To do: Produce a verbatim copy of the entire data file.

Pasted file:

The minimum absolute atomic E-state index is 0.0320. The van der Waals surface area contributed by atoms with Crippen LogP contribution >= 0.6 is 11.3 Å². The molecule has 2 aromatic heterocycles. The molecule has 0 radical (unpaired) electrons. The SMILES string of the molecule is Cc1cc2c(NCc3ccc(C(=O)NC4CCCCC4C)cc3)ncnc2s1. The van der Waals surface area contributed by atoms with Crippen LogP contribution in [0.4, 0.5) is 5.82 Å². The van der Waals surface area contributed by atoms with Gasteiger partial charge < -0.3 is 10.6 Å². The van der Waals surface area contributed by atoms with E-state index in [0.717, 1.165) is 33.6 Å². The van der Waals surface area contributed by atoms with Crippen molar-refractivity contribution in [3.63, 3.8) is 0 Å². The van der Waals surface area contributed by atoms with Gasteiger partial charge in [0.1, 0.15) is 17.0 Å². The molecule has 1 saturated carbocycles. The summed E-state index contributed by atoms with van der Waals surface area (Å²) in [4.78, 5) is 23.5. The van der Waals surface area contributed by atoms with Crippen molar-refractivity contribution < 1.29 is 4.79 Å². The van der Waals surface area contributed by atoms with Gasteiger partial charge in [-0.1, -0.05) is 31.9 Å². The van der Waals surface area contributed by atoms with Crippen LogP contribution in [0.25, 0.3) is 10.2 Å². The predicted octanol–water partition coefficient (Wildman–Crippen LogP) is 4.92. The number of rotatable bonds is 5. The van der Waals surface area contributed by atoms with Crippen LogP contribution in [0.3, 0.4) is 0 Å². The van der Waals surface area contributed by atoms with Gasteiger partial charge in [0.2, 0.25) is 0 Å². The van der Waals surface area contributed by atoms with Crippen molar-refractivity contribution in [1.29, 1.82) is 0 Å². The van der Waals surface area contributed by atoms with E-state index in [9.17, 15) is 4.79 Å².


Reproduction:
The minimum absolute atomic E-state index is 0.0320. The van der Waals surface area contributed by atoms with Crippen LogP contribution >= 0.6 is 11.3 Å². The molecule has 2 aromatic heterocycles. The molecule has 0 radical (unpaired) electrons. The SMILES string of the molecule is Cc1cc2c(NCc3ccc(C(=O)NC4CCCCC4C)cc3)ncnc2s1. The van der Waals surface area contributed by atoms with Crippen LogP contribution in [0.4, 0.5) is 5.82 Å². The van der Waals surface area contributed by atoms with Gasteiger partial charge < -0.3 is 10.6 Å². The van der Waals surface area contributed by atoms with E-state index in [0.717, 1.165) is 33.6 Å². The van der Waals surface area contributed by atoms with Crippen molar-refractivity contribution in [3.63, 3.8) is 0 Å². The van der Waals surface area contributed by atoms with Gasteiger partial charge in [0.1, 0.15) is 17.0 Å². The molecule has 1 saturated carbocycles. The summed E-state index contributed by atoms with van der Waals surface area (Å²) in [4.78, 5) is 23.5. The van der Waals surface area contributed by atoms with Crippen molar-refractivity contribution < 1.29 is 4.79 Å². The van der Waals surface area contributed by atoms with Gasteiger partial charge in [-0.1, -0.05) is 31.9 Å². The van der Waals surface area contributed by atoms with Crippen LogP contribution in [0.25, 0.3) is 10.2 Å². The predicted octanol–water partition coefficient (Wildman–Crippen LogP) is 4.92. The number of rotatable bonds is 5. The van der Waals surface area contributed by atoms with Crippen LogP contribution in [0.3, 0.4) is 0 Å². The van der Waals surface area contributed by atoms with Gasteiger partial charge in [0.2, 0.25) is 0 Å². The van der Waals surface area contributed by atoms with Crippen molar-refractivity contribution in [1.29, 1.82) is 0 Å². The van der Waals surface area contributed by atoms with E-state index in [9.17, 15) is 4.79 Å².